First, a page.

Quantcast
Connect with us

Federal appeals court overturns majority of jury’s $180 million award over ConAgra silo fire

Published

on

By Jonathan Stempel

(Reuters) – A federal appeals court on Tuesday said ConAgra Foods Inc was not liable for a 2010 fire and explosion at an Illinois flour mill that burned three workers, and overturned much of a nearly $180 million jury award against the packaged foods company and a contractor.

The 7th U.S. Circuit Court of Appeals in Chicago said a lower court judge should have granted judgment as a matter of law to ConAgra, whose products include Chef Boyardee pasta, Hunt’s ketchup and Peter Pan peanut butter.

ADVERTISEMENT

ConAgra had hired West Side Salvage Inc to help save the contents of a wheat pellet silo at a facility in Chester, Illinois, located about 60 miles south of St. Louis.

According to court papers, the silo had been smoldering for several weeks before it exploded on April 27, 2010, injuring Justin Becker, who was employed by West Side, and John Jentz and Robert Schmidt, who were employed by a subcontractor.

Jentz suffered burns covering more than 70 percent of his body, while Becker’s lungs were scarred from the inhalation of fumes, the papers show.

In 2012, after a three-week trial, an Illinois federal jury ordered Omaha, Nebraska-based ConAgra to pay $100 million of punitive damages to the workers and share responsibility with West Side for more than $77 million of compensatory damages.

ADVERTISEMENT

Writing for a three-judge 7th Circuit panel, Circuit Judge Frank Easterbrook agreed that ConAgra was not liable under Illinois law for having hired West Side, an independent contractor, to address an unsafe condition in the silo because the “feared event” – the explosion – occurred.

“West Side could have negotiated for an indemnity or insurance for its benefit (and that of its workers and subcontractors) but did not do so,” Easterbrook wrote.

The 7th Circuit upheld compensatory damages awards against West Side, but dismissed a punitive damages award. It returned the case to U.S. District Judge Michael Reagan in East St. Louis, Illinois, to decide indemnification issues.

ADVERTISEMENT

“We are pleased with the outcome of this case,” ConAgra spokeswoman Teresa Paulsen said.

ConAgra in court papers had estimated that it could have faced $177 million of liability. In June 2012, it said it believed insurance would cover the damages, minus a deductible.

Lawyers representing the plaintiffs did not immediately respond to requests for comment.

ADVERTISEMENT

John Schultz, a lawyer for West Side, declined immediate comment, saying he had yet to review the decision.

The case is Jentz et al v. ConAgra Foods Inc et al, 7th U.S. Circuit Court of Appeals, Nos. 13-1505, 13-1542, 13-1543 and 13-1544.

(Reporting by Jonathan Stempel in New York; Editing by Tom Brown and Leslie Adler)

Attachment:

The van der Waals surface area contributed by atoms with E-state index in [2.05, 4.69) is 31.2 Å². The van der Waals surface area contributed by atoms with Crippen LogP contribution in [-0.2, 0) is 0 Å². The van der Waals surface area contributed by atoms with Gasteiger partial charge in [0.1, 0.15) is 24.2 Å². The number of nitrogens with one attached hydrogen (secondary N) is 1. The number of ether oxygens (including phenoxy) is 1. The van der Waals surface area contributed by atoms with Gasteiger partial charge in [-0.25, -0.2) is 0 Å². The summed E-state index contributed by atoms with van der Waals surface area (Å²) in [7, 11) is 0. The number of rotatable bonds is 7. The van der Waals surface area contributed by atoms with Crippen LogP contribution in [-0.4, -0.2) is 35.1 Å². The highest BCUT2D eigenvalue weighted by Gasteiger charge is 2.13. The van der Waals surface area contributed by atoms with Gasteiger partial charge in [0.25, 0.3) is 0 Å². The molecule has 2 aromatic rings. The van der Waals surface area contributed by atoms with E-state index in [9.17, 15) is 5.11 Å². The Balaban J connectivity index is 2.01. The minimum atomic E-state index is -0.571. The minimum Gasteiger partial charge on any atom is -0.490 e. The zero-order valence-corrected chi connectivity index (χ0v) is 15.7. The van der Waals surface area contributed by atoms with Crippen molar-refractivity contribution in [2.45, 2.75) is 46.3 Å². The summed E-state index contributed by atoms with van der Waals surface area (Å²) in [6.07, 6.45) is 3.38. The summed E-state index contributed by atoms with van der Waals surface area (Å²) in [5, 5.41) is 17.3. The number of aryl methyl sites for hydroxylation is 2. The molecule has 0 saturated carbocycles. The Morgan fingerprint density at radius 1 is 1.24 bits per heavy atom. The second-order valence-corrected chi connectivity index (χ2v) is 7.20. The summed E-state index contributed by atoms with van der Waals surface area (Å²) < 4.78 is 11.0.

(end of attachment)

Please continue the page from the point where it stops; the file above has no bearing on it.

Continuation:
ADVERTISEMENT

[Image: “Silver, shiny agricultural silos,” via Shutterstock]


Report typos and corrections to: [email protected].
READ COMMENTS - JOIN THE DISCUSSION
Continue Reading

Breaking Banner

Giuliani’s public invitation to Ukraine to interfere in US elections opened the door for other countries to run to Trump

Published

on

President Donald Trump's attorney Rudy Giuliani turned heads with his bizarre, unhinged rant on national television that effectively urged Ukraine to continue trying to gather dirt on former Vice President Joe Biden — and for news outlets to take whatever they find seriously.

As Casey Michel wrote in The Daily Beast, even if this effort ultimately fails to turn up useful opposition research against Biden, this is a profoundly dangerous development for American democracy.

Continue Reading

Breaking Banner

Trump whistleblower needs to go directly to FBI because Bill Barr can’t be trusted: Ex-FBI director

Published

on

Appearing on MSNBC with host Alex Witt, former FBI Assistant Director for Counterintelligence Frank Figliuzzi blew up Donald Trump's claim that he is the victim of a "Ukraine Witchhunt."

He then added that the whistleblower who went to the inspector general with a serious charge against the president should take what he has and go to the FBI within a week if nothing happens.

"We've got to get to the bottom of this, and we can't rely on leaks and certain reporters getting certain tidbits of information," the ex-FBI man explained. "This needs to be explored and it's likely this could end up in a criminal investigation."

Continue Reading
 

Facebook

Furious Biden goes scorched earth on ‘serial abuser’ Trump over smears in epic rant

Published

on

On Saturday in Des Moines, Iowa, former Vice President Joe Biden furiously laid into President Donald Trump amid reports he tried to strong-arm the Ukrainian government into digging up dirt on him and his son.

"Here's what I know, I know Trump deserves to be investigated," said Biden. "He is violating every basic norm of a president. You should be asking him the question, why is he on the phone with a foreign leader trying to intimidate a foreign leader, if that's what happened? That appears to have happened. You should be looking at Trump. Trump's doing this because he knows I'll beat him like a drum and he's using the abuse of power and every element of the presidency to try to do something to smear me."

Continue Reading
 
 
Help Raw Story Investigate and Uncover Injustice. Join Raw Story Investigates for $1 and go ad-free.
close-image